September 17, 2020

What Management Needs to Become in an Era of Ecosystems

"As with all management metaphors, talk of business ecosystems has some commentators asking: Is this really new? Weren’t companies always embedded in larger systems, and also made up of internal networks? Systems thinking in management, as pioneered by Hans Ulrich, Peter Gomez, and Fredmund Malik at St. Gallen University (and in America, by Jay Forrester, Russell Ackoff, and Peter Senge) has long been part of business school curricula. Indeed, Peter Drucker himself, decades ago, came up with the term “social ecology” to describe the nature of his work as he studied the workings of organizations and their impacts and integration with society.

What has changed is the technology that has us more connected and immersed in data than ever before. In today’s world of networking and collaboration software, big data, analytics, and AI, managers simply cannot continue to assume a carved-out model of the firm for the convenience of seeing how to manage it. Now that firms’ activities are so intertwined and their successes so interdependent, the old tools and techniques no longer work.

To succeed in the era of platforms and partnerships, managers will need to change practice on many levels. And with the new practices of ecosystem management must come new management theory, also reoriented around a larger-scale system-level view. Both practitioners and scholars can begin by dispensing with mechanistic, industrial-age models of inputs, processes, and outputs. They will have to take a more dynamic, organic, and evolutionary view of how organizations’ capacities grow and can be cultivated."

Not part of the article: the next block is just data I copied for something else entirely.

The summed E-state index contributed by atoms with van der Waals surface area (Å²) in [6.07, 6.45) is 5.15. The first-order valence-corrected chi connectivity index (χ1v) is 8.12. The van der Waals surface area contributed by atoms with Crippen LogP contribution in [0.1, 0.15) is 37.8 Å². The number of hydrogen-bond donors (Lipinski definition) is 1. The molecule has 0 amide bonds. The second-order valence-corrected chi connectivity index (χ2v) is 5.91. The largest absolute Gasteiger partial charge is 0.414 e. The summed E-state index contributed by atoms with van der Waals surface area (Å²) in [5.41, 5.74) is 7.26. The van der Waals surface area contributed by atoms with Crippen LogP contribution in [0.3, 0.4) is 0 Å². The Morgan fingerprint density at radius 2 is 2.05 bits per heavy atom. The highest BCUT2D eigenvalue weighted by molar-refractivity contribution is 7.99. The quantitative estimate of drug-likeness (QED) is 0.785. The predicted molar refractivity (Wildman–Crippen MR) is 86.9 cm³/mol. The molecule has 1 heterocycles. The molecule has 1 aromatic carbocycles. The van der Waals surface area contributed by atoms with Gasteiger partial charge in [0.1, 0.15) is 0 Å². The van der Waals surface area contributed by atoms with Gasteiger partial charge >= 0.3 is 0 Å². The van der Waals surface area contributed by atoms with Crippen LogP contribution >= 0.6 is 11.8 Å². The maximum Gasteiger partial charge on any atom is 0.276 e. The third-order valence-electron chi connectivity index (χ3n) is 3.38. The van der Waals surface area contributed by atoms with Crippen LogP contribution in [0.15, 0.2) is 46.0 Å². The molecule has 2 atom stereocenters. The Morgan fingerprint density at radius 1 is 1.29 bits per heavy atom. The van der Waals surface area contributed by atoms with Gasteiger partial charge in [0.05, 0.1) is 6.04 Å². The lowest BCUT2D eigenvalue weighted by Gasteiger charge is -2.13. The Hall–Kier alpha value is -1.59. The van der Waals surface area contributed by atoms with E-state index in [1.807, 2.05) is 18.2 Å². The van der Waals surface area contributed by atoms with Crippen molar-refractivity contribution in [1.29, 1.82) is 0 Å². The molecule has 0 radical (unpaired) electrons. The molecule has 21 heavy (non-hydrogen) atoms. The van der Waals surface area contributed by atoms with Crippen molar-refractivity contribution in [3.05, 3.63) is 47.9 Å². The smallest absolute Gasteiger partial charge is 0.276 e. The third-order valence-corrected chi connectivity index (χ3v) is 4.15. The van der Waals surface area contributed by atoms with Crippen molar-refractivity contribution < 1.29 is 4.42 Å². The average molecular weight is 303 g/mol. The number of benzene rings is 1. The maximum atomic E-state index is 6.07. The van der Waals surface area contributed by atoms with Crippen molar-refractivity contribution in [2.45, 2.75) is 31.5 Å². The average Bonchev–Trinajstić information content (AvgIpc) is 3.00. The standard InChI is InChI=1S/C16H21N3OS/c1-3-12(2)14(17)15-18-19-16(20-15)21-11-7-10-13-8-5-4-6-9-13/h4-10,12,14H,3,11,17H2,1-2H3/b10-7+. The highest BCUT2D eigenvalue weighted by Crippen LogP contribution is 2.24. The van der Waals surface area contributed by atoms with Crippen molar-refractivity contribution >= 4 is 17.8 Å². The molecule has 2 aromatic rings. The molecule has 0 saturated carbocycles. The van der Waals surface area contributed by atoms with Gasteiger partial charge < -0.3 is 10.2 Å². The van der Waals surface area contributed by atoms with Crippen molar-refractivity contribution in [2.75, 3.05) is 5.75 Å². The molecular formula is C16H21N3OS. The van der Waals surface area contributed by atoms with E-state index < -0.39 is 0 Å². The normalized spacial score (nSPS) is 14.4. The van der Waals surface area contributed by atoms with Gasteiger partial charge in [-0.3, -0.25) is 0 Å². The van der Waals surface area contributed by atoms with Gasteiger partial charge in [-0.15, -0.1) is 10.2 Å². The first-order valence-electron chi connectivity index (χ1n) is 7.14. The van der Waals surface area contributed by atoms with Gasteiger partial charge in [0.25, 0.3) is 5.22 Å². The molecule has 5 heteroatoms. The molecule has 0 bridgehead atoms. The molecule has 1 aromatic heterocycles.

What Management Needs to Become in an Era of Ecosystems

Posted by ACASA on September 17, 2020 at 10:24 AM in Interesting | Permalink | Comments (0)

May 01, 2013


There are four basic types of system depending on whether the parts and the whole can display choice, and therefore, be purposeful.



Type of System Model Parts Whole Example

Mechanistic No choice No choice Machines

Animate No choice Choice Persons

Social Choice Choice Corporations

Ecological Choice No Choice Nature

Posted by ACASA on May 1, 2013 at 06:43 AM in Interesting | Permalink | Comments (0)

July 15, 2011

Stafford Beer, Cybernetics and More!

Here are several videos that have Cybernetics as their main topic, as provided to us by Javier Livas. Some have been made using material from Stafford Beer directly. The rest deal mostly with Management Cybernetics as applied to different situations. Included are two major videos each of which last for more than two hours. The first is UNIVERSO KUBERNETES which talks about the evolution of the science of Cybernetics and its implications. The second is THE UNIVERSAL MANAGER which puts together Beer's ideas on management in a single package.

What is Cybernetics?

Feedback / Stafford Beer

The Intelligent Organization PART I Stafford Beer // Javier Livas

The Intelligent Organization PART II Stafford Beer // Javier Livas

The Intelligent Organization Q&A

Viable System Model

Viable Systems meet Complex Adaptive Systems

Management Cybernetics: Science of Effective Organization

Management Cybernetics & Redesigning Government

Management Cybernetics & Chaos Theory

Management Cybernetics: The Law of Requisite Variety

Management Cybernetics: The Cybernetic State

Pycho-Cybernetics and Management Cybernetics

Law & Cybernetics

The Human Brain & Cybernetics

Stuff, Life & Cybernetics

Soros, Popper & Cybernetics
(The Budapest Conferences and Financial Times Videos by George Soros)

Model of a Living Organization

The Financial Crisis and Cybernetics